8 Big Differences Between The Vampire Academy Book And Movie
The number of youth-oriented book adaptations that have been turned into films over the last several years is pretty long, as is the list of adaptations that havenít resonated with the larger population. For every Twilight, viewers have gotten a Beautiful Creatures, but that hasn't stopped the studios from trying to take popular Young Adult titles and make them the next big thing on the big screen. Which leads us to Vampire Academy, the latest YA title up to bat. Richelle Meadís books are fast-paced and full of information about the vampire society that populates its pages. Yet, how does the book stack up to the movie?
This isnít a review. If you are wanting to determine whether this movie is a mess, a masterpiece or something in between, we have plenty to say about that, but this isnít the forum. Instead, itís an article looking at many of the differences between the Vampire Academy book and film. In Vampire Academyís case, director Mark Waters attempts to get across a lot of the mythology and characterization that are Meadís signatures throughout the series of novels. However, with a runtime of an hour and forty-four minutes and plenty of action to pack in, it can be quite tough. Still, the movie pays attention to the book it stems from, and most of the big moments fans of the series are on the lookout for should be present.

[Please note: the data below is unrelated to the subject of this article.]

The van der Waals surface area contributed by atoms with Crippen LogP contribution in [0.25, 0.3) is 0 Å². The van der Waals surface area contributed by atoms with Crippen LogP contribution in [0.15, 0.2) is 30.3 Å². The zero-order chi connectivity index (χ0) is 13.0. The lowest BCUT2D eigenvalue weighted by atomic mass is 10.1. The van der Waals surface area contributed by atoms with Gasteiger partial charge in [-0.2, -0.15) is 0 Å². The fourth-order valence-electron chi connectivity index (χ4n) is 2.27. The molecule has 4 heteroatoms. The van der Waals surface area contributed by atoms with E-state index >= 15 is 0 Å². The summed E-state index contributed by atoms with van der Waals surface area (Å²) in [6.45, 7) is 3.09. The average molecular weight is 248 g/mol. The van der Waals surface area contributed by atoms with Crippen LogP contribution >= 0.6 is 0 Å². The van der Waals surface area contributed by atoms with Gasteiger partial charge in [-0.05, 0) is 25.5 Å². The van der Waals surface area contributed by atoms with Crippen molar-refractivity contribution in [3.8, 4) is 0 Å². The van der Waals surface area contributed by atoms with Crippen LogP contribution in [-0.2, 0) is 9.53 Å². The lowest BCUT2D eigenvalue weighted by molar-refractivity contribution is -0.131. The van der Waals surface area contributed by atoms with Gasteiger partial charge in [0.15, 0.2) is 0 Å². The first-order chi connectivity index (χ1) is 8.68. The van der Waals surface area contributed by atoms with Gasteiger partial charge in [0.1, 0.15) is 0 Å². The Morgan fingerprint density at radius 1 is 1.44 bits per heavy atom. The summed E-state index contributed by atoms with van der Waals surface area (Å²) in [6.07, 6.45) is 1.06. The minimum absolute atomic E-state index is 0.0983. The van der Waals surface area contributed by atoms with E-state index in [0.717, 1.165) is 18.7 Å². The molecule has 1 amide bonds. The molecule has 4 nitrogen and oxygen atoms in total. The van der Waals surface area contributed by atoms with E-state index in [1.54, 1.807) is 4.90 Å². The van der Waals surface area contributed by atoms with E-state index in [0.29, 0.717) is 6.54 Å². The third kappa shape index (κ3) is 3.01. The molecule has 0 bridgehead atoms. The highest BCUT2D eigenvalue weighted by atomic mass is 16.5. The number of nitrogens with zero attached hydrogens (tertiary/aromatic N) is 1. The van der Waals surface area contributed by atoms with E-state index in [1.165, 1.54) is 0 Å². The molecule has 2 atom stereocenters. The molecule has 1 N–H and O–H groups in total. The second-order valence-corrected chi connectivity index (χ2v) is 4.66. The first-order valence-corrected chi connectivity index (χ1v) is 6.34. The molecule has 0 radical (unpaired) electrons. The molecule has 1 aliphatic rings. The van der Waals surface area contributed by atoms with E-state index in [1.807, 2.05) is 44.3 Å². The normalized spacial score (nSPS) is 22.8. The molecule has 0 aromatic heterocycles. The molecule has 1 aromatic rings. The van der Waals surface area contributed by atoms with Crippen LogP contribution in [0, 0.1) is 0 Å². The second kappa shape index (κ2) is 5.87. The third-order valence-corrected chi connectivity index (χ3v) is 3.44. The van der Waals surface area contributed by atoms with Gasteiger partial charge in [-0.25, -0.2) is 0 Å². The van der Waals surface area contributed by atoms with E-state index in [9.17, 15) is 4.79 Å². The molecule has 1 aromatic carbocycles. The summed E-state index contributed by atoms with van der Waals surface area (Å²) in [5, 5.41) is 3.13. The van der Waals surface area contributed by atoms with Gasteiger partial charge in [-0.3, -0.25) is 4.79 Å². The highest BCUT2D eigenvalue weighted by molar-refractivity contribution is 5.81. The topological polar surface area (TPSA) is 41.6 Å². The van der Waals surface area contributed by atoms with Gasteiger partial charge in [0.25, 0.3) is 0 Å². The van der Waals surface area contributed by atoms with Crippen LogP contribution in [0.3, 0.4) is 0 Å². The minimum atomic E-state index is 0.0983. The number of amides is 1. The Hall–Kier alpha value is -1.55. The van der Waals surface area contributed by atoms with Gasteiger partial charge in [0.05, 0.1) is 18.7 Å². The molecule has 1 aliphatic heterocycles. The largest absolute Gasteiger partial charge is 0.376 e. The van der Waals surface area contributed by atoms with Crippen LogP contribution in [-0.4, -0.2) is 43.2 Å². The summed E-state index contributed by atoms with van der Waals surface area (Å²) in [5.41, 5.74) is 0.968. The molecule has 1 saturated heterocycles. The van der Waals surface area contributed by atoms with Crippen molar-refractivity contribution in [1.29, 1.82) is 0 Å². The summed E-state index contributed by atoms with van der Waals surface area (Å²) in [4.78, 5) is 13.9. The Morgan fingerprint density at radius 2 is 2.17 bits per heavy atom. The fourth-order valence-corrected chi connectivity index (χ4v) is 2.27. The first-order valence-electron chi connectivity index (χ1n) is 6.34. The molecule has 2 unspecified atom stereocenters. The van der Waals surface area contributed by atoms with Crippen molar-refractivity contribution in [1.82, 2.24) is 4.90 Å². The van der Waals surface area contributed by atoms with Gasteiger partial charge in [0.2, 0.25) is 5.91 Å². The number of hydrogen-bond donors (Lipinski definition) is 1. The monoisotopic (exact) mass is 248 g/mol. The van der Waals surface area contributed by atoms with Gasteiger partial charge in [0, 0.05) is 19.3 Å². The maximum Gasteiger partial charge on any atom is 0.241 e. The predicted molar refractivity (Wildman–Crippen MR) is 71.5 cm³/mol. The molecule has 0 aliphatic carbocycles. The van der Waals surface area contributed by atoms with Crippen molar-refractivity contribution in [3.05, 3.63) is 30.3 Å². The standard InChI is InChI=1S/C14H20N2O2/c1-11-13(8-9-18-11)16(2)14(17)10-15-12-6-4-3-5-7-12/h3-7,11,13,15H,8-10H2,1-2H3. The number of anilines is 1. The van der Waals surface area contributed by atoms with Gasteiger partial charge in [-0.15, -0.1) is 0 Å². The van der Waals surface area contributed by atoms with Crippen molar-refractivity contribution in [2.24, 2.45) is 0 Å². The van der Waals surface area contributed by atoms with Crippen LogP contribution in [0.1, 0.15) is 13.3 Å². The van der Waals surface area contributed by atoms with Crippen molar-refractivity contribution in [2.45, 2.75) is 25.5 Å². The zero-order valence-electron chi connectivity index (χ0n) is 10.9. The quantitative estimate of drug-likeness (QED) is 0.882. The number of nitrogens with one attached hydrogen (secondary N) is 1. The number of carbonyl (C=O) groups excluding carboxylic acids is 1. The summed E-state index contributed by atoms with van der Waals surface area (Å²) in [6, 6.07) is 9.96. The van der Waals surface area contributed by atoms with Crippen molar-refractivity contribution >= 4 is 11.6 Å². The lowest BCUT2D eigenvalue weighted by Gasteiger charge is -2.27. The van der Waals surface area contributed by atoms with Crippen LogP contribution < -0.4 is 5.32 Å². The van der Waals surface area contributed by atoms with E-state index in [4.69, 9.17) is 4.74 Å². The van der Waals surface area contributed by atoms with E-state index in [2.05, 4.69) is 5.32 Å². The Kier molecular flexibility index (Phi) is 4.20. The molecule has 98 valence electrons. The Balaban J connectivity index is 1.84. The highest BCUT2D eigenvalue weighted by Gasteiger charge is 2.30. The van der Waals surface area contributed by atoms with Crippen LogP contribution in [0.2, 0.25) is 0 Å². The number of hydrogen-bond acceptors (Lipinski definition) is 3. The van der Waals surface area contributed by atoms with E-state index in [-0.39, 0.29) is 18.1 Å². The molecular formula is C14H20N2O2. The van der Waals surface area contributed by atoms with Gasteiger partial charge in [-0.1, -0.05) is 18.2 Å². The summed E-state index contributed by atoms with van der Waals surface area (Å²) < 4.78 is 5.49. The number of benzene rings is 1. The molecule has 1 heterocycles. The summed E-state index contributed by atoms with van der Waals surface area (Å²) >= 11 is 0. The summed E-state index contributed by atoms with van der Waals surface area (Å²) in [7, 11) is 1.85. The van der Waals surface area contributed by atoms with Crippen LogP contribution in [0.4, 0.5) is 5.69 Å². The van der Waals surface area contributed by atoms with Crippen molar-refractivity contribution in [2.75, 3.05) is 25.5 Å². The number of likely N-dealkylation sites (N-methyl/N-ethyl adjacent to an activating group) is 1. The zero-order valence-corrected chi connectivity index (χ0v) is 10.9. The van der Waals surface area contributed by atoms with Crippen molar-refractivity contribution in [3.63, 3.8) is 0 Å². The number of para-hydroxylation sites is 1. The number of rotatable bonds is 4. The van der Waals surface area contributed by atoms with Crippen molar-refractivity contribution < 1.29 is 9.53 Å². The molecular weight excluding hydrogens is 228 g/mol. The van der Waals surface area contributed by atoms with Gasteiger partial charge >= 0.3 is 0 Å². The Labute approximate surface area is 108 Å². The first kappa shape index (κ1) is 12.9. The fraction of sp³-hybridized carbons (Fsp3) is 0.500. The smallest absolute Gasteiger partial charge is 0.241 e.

Following are some of the changes I noticed in my screening of Vampire Academy Feel free to remark on any changes you feel may have been more noticeable. As usual, this article is a hive of spoilers, so if you want the flick to be a surprise, come back after youíve seen the film.
The explanations of the dhampir, moroi and strigoi are less in-depth. Meadís writing relies on an intense explanation of her specific vampire mythology, told from Roseís perspective. In the film, we get a few sentences on the different types of beings, as well as an obligatory Twilight reference.
Compulsion is introduced through a fuzzy shot where Lissa speaks compellingly. Itís tough to take ideas that get several paragraphs in the book and squeeze them into an already-long film. Compulsion is eventually explained more fully, but the odd shot messes with the pace and flow of the narrative.
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